Probate Investigations

This article appeared in the June 2011 issue of Res Gestae, the Lee County Florida Bar Association monthly magazine.

Ten days after Grandpa’s death his Will was read.  His grieving family was shocked to learn that Grandpa had recently changed his Last Will and Testament and the bulk of his estate was devised to a young female neighbor who lived next door.  In fact, the family was left with a very small inheritance that did not reflect their understanding of Grandpa’s stated intentions in prior months and years.

This scenario, with almost endless variations on it, is not that unusual.  Sadly, the realistic demands of our fast-paced society leave only limited time to spend with elderly family members.  Often, outside caregivers are employed or family members volunteer time and attention to Grandpa.  This opens the door to opportunists who either ingratiate themselves to the sick and aged or, indeed, manipulate, deceive or coerce those nearing the end of life.  When suspicions of this nature arise, there are investigative approaches to assist counsel in the fact-finding aspect of this type of case.  These inquiries are usually conducted after the testator has died and the estate probated, but not always.  Investigation should also be employed to uncover undue influence, etc. in real time when opportunity presents itself.

The two primary issues in probate investigations are (1) to ascertain whether or not the testator had the testamentary capacity, or legal competence, to make his or her Last Will and Testament (LW&T) or codicil at the time it was executed and (2) whether there was any undue influence.  Resolving these issues involves inquiry with the witnesses to the execution of the LW&T as well as interviewing medical personnel and others who came into contact with the testator (now deceased) in his/her last days.  

In most states the LW&T must be witnessed by two adults not related to the testator, one of whom is sworn by a notary public or an attorney. The investigation should zero in on when, where and under what circumstances the LW&T was discussed and signed…as well as who was present.  Consideration of the length of time between that discussion and actual execution could be germane, as well.

When reviewing medical records, we should pay particular attention to nurse’s notes.  Nurses refer to the patient’s mental state by using the term, “Oriented X3.”  This is medical jargon indicating that the patient is aware of his/her surroundings and knows who they are, where they are and some suggestion of time coherence: day of week, month of year, etc.  Anything less than Oriented X3 conveys suspicion that the patient may not at that point in time have been competent to execute a legal document. Timing plays an important part in the evaluation of medical records.

When suspected testamentary competence is the issue, family and friends and any other personal contacts, such as hair dressers, deliverymen, plumbers, neighbors and home caregivers should be interviewed.  An investigation into what was going on in the testator’s life in the weeks and months leading up to the making of the new LW&T is essential.  These interviews enable us to evaluate testamentary capacity, as well as identifying  any undue influence by someone close to the testator.  This is especially relevant when the devisee in the new LW&T is the hired caregiver with exclusive and controlling access over the testator.  Undue influence is not the sole purview of non-family members, however.  Indeed, it is not uncommon for some family members, themselves, to try and alter the testator’s heretofore true wishes through personal pressure or guile.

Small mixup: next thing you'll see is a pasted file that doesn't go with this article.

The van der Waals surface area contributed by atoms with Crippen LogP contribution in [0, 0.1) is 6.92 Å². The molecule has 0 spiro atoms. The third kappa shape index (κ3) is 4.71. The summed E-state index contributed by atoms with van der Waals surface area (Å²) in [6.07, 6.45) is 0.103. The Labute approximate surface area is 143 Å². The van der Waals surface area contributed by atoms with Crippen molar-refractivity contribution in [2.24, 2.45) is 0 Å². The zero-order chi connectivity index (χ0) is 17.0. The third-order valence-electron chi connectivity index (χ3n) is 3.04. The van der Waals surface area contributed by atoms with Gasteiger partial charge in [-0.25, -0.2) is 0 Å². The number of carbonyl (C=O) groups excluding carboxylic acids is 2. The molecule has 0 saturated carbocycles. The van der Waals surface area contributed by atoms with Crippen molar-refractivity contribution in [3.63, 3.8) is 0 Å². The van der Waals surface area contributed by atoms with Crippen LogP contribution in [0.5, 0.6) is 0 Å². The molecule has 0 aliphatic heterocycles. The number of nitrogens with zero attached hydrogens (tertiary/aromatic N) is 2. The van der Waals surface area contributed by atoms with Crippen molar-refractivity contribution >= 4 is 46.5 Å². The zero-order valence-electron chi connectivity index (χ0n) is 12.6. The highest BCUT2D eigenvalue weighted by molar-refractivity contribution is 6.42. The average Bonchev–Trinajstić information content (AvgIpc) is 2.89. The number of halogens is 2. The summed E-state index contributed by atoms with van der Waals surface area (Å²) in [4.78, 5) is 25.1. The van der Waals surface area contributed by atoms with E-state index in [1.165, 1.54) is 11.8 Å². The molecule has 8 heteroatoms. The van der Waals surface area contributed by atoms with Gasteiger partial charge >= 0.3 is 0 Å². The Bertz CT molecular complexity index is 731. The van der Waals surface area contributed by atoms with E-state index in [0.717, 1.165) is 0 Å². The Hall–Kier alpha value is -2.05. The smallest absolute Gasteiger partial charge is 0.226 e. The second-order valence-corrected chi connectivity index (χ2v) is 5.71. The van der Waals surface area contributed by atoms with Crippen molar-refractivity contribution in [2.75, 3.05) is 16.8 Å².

Here are some obvious telltale flags.  Dramatic changes in the testator’s handwriting compared to earlier samples may suggest physical/mental deterioration.  A short length of time between the execution of the LW&T and death of the testator can be an indicator, as well.  While neither of the foregoing is absolute proof of fraud or interference; taken with other indicators either could bolster that argument.  If, however, we can prove there has been imposed isolation of the testator by a controlling “gatekeeper” with no reason to exclude contact with loving family members, a case of manipulation and coercion may exist.  Again, this can be shown via interviews with friends, family members and acquaintances that have been withheld from the testator.  Some fraudsters are so bold as to actually forge the testator’s signature onto the LW&T, themselves.  In that case, hiring a handwriting expert would be appropriate.

As in other kinds of investigations, the legal investigator consults with counsel and conducts interviews of potential witnesses, obtaining sworn statements along the way.

Concerned family members would be well advised to avoid theses problems by having background checks on caregivers and rotating family contact with their aged loved ones.

Of course there are times, for whatever personal reason, when a testator rightly wishes to make a new LW&T, with nothing unusual or suspect in that decision.  Given the potential fallout attendant to major changes in the testator’s wishes, it is advisable for counsel to openly videotape the discussion prior to the execution of the new LW&T to include clear evidence that the testator is competent and is not a victim of undue influence, as well as the signing of the Will, itself. 

Dave Watts is a Certified Legal Investigator in New Jersey. For over 30 years he has conducted all types of investigations for law firms, businesses and individuals. He and Linda, his wife of over 50 years, live in both Califon, NJ and Sanibel, FL. He can be reached at (800) 950-4808 or

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